This article was featured in MedFit Professional Magazine fall 2019 issue.

Subscribe to MedFit Professional Magazine to read more great content like this!


Dr. David Kruse attended medical school at UC San Diego, after graduating from UC Berkeley. He holds board certifications in family and sports medicine. He practices sports medicine with the Orthopaedic Specialty Institute, in Orange, CA. Dr. Kruse is the Chief Medical Officer for the MedFit Network and on the Medical Advisory Board for the MedFit Education Foundation. He is currently a Team Physician for USA Gymnastics, Orange County Soccer Club, and Biola University. Visit his website, krusesportsmd.com

healthy-eating-path

Reducing Calories May Help You Live Longer

Mounting evidence suggests that we may be able to live a longer, healthier life by strategically restricting our energy intake. For many years the scientific community has known that a surplus of energy intake results in the storage of fat, which is linked to chronic disease, and premature death. However, now emerging evidence suggests that restricting calories may be able to slow the rate in which we age. Aging can be categorized as either primary or secondary. Primary aging is considered inevitable at the date of this publishing and is the biological maturing and eventual breakdown that accompanies the years of age beyond 30.  Secondary aging comes from external influences such as obesity and lifestyle factors that cause cellular damage and is not part of the natural aging process. (2)

What is calorie restriction? Calorie restriction describes a process where one limits the amount of food they consume. The term calorie is a shortened term originating from kilocalorie and is used as a measurement of food energy. When the body has an excess of calories beyond what it needs to function it stores those calories in our body as fat. Despite the diet industry’s most sincere efforts and propaganda, studies still do not support the effectiveness of one fad diet over another for weight loss. (13) This means, weight gain, and weight loss are ultimately determined by the number of calories consumed, and the number of calories expended.

Earlier we identified obesity as contributing to secondary aging. The scientific community has established that being overweight, or obese dramatically increases your risk of cancer, heart disease, and type II diabetes, among other chronic disease, thereby reducing life expectancy. In fact, people that are 100 pounds or more overweight can expect a life expectancy that is nearly 14 years less than the national average. This is a shorter life expectancy than that of someone who is of a healthy weight and smokes cigarettes. (3, 12) A calorie reduction below what your body is expending results in weight loss, and for those who have a higher than healthy level of body fat, can expect a reduction in not just their weight but in secondary and primary aging.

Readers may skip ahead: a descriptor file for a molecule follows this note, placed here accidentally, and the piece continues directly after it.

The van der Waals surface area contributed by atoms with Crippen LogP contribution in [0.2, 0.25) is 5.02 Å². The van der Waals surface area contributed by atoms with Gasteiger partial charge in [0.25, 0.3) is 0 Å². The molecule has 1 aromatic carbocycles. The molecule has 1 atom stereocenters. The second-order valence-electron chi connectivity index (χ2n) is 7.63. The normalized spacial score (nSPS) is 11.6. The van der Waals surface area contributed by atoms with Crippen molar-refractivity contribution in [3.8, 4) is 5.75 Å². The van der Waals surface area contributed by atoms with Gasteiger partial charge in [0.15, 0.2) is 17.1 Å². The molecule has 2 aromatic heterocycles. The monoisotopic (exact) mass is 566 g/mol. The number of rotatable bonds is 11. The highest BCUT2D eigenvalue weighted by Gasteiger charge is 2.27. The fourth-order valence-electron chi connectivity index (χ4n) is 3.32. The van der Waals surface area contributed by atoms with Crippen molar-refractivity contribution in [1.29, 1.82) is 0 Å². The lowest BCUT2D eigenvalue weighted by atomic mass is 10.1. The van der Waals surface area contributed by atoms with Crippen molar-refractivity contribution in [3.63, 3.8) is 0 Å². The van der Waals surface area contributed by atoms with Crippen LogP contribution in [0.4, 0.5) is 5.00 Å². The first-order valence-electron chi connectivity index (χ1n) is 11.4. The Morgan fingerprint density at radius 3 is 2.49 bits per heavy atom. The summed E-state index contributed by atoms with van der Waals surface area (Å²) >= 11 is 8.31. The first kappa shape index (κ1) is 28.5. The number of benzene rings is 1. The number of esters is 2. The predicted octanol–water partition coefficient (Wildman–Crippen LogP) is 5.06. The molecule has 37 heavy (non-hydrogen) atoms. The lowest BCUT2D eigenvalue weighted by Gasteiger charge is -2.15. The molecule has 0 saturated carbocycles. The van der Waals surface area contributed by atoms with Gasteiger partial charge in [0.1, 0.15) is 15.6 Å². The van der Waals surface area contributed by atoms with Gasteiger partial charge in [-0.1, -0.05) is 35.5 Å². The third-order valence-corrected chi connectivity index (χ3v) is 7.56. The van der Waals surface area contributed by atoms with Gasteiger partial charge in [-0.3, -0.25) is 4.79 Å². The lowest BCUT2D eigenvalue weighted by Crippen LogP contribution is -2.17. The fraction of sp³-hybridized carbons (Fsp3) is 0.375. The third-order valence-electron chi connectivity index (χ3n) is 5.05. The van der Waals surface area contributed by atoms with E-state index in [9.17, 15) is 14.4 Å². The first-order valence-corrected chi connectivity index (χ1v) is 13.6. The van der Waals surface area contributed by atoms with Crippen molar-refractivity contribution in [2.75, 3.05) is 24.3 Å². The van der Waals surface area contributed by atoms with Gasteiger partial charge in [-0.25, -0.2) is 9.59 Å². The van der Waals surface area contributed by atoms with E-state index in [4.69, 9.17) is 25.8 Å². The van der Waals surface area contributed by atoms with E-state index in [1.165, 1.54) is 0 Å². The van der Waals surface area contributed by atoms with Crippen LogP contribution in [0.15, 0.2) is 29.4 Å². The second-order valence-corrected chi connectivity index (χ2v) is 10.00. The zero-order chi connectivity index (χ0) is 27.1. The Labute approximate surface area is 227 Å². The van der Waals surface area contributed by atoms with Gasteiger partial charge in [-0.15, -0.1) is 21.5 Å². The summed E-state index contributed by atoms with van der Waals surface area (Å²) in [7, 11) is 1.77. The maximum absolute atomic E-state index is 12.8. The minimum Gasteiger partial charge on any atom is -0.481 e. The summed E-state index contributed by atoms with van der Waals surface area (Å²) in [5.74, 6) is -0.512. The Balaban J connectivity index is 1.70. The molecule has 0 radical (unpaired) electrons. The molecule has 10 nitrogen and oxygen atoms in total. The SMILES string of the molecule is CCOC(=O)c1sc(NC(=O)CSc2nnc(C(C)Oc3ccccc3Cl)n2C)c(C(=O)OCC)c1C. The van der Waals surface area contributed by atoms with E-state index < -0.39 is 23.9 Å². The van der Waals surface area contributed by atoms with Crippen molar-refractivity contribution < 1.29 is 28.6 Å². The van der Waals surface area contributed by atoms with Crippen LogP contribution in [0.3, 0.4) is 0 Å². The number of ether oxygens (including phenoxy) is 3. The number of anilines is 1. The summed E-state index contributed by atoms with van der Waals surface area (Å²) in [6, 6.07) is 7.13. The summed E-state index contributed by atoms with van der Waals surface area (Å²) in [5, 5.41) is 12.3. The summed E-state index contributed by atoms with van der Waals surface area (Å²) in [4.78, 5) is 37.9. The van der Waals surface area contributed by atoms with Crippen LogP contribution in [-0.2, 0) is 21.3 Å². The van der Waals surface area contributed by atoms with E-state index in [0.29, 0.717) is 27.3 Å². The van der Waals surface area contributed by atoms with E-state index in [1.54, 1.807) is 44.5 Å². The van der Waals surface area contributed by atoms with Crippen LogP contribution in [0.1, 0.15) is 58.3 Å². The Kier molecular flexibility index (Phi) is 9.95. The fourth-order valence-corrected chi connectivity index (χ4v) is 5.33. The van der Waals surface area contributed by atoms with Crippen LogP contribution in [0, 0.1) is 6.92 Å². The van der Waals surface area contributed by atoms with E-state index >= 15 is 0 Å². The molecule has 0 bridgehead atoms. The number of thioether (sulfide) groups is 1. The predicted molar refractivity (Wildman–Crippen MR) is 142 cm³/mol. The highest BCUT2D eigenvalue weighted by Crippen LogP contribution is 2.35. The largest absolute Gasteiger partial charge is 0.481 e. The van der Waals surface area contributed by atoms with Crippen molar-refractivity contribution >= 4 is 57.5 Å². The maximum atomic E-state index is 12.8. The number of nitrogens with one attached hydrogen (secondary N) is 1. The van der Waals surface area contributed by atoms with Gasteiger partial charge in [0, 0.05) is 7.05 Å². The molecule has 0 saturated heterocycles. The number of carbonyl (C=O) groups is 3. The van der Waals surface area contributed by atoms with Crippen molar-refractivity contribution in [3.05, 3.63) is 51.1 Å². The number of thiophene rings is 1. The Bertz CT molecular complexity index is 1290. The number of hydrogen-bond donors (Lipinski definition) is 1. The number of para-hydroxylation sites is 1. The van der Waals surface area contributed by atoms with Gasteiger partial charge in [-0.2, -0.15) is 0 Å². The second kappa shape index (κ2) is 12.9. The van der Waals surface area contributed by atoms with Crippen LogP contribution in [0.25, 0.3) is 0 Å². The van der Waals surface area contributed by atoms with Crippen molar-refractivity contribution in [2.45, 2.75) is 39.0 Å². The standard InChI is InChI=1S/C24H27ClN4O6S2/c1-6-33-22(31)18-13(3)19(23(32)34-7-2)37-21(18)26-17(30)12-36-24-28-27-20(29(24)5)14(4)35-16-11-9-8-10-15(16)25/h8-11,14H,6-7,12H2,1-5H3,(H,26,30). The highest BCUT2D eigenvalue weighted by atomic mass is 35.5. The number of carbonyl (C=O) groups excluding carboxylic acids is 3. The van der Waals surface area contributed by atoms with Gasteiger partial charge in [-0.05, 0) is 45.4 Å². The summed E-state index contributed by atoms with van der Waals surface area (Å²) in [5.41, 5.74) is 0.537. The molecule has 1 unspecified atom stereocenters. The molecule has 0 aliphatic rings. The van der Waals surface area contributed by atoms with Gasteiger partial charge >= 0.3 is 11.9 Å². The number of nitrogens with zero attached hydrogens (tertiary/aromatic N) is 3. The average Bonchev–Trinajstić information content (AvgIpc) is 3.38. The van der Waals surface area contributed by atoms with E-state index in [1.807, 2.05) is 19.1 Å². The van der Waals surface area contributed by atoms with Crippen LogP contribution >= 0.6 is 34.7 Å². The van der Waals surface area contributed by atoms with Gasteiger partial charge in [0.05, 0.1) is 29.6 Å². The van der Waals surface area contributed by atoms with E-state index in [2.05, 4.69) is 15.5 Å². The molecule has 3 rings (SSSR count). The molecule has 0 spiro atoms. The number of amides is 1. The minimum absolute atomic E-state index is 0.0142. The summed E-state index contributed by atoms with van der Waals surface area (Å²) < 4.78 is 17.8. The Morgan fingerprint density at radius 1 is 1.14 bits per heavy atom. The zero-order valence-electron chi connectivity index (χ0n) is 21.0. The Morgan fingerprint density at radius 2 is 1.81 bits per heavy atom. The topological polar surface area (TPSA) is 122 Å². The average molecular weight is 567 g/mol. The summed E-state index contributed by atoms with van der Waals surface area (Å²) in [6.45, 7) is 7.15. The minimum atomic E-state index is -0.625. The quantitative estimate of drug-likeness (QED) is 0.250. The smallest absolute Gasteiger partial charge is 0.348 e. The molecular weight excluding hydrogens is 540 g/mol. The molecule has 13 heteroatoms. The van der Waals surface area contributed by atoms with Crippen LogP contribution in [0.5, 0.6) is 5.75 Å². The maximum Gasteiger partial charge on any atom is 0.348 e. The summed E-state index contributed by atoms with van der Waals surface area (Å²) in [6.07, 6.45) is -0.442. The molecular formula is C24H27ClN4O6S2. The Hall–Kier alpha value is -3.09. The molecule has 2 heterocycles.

There are many misconceptions of what constitutes being overweight or obese.  A person is classified as being overweight if they have a BMI (body mass index) of 25 or higher, and obese if they have a BMI of 30 or higher. BMI is calculated by dividing your weight in kilograms by your squared height in meters. BMI is likely a fair indicator if you are relatively inactive. If you are engaged in a fitness program or are an athlete, an alternative approach to determining healthy weight is by determining percentage of body fat. A healthy body fat is typically considered to be between 8-22% for men and 20-35% for women (aged 18-34).  A classification of obese may be assigned if someone has a body fat percentage of 26% or higher for men and a body fat of 39% or higher for women. (7) As always if you’re not sure where you fit into these metrics see a credentialed fitness professional or consult with your primary care provider.

It is estimated a calorie deficit of 200-500 calories daily is required to achieve healthy weight loss. Two ways to achieve this deficit are to reduce calorie consumption and increase calorie burn (expenditure). Calorie burn can be increased through additional physical activity; however, it should be cautioned that one can consume calories at a far faster rate than physical activity can burn them. As an example, it is estimated that a 180-pound man burns approximately 14 calories per minute jogging (1). As a point of reference, a single Hershey kiss contains 22 calories.  The lesson here is to use physical activity in addition to a nutritious diet, not in place of a nutritious diet.  (For more information on a nutritious diet visit choosemyplate.gov.) Give special attention to the section on vegetables, especially non-starchy vegetables as they are high in vitamins and minerals and low in calories.